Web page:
QR codes, the little bar codes scannable by your smartphone that give additional information on a product, seem to be taking over advertising, clothing and even food purchases. Manufactures shouldn't look at it as a quick way to get customers, but as a tailored way to engage the consumer. Here are a few ways they can succeed.
Appeal to research-intensive products: The company Cellar Key recently began putting QR codes on wine. According to Jennifer Van Grove at Mashable, Cellar Key "[s]canners can watch videos about the wine in question, get video tours of wineries, discover food pairings, read up on harvest and tasting notes and check out reviews." In short, it is a virtual sommelier.
The key here is that most wine consumers need help: Wine novices are intimated by the choices or don't know what they like, while wine connoisseurs want as much information as possible on their potential purchase. Compare the needs of a wine drinker to, say, a soda drinker. The average soda consumer isn't going to need videos and second opinions on RC Cola.
Bribe consumers with prizes: Sometimes it's not about the product itself, but the gifts attached to the scan and purchase. Like the aforementioned soda example, Pepsi-Cola experimented with QR codes last year displaying them during an episode of CSI: Crime Scene Investigation. The QR codes onscreen linked to the QR codes on specially-marked Pepsi bottles for prizes.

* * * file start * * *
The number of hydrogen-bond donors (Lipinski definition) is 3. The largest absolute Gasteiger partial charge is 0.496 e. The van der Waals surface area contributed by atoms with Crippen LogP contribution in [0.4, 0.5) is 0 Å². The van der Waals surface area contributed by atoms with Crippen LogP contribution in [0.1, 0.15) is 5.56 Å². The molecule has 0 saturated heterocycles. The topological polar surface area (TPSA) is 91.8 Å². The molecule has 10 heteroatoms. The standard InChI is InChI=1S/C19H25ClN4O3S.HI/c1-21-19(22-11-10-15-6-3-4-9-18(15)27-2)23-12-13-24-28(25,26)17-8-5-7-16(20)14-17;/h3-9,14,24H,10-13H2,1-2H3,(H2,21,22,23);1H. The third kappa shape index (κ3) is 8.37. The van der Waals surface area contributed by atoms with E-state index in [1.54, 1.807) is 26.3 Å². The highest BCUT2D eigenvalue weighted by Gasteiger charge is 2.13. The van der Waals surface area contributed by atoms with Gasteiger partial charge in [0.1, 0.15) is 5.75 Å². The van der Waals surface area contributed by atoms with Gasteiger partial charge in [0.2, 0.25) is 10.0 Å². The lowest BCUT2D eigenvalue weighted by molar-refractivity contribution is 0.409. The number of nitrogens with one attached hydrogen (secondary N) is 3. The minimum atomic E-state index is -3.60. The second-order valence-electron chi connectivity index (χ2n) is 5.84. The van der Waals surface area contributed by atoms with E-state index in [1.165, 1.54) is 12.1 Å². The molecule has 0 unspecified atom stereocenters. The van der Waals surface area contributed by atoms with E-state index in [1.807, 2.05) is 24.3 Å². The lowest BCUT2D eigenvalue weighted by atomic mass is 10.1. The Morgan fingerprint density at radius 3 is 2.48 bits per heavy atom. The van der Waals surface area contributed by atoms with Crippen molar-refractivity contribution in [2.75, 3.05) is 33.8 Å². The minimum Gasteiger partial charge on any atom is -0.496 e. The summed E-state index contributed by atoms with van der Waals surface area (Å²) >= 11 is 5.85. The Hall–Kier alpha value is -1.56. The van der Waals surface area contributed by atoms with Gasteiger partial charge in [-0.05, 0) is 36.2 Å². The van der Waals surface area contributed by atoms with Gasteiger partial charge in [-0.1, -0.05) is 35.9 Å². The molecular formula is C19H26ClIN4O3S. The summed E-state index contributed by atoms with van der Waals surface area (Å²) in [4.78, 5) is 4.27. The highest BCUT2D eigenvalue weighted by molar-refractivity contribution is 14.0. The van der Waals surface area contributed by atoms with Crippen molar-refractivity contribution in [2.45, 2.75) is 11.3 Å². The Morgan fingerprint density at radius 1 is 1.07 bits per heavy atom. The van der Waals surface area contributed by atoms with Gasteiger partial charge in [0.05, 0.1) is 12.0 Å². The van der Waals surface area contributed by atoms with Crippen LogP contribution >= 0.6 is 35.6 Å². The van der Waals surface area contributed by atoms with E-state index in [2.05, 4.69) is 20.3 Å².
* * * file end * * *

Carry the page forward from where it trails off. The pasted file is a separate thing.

However, prize-driven QR codes may end up falling away to check-in apps. Just last week Coca-Cola launched the Coke Fairy. Driven by FourSquare, the Coke Fairy gives players clues for which vending machine carries the prize-winning soda bottle. The high-end prizes include airline flights and concert tickets. Checking into places can be a tedious process, but it takes less energy than scanning a QR code and reading or watching the following commentary. Time will tell if check-in services become the dominant interactivity tool.
Give the illusion of comfort: QR codes could also succeed if customers are shopping in a hostile environment. For instance, Port Townsend Food Coop recently launched the first talking QR code market. It could be dismissed as a gimmick, but in light of America's massive food recalls, the feedback-heavy QR codes at least make the consumer feel more informed on the food supplier. Compared to the average supermarket customer, the shopper at a food coop would probably be more interested in where his or her food came from, its nutritional value and its safety. In other words, QR codes probably wouldn't fly at the local Quik-E-Mart.
From advertising to food, companies seem convinced that QR codes are the next big thing. However, they also need to tailor their campaigns around their audience's needs -- and that it's more than just slapping an extra bar code on a bottle of wine.
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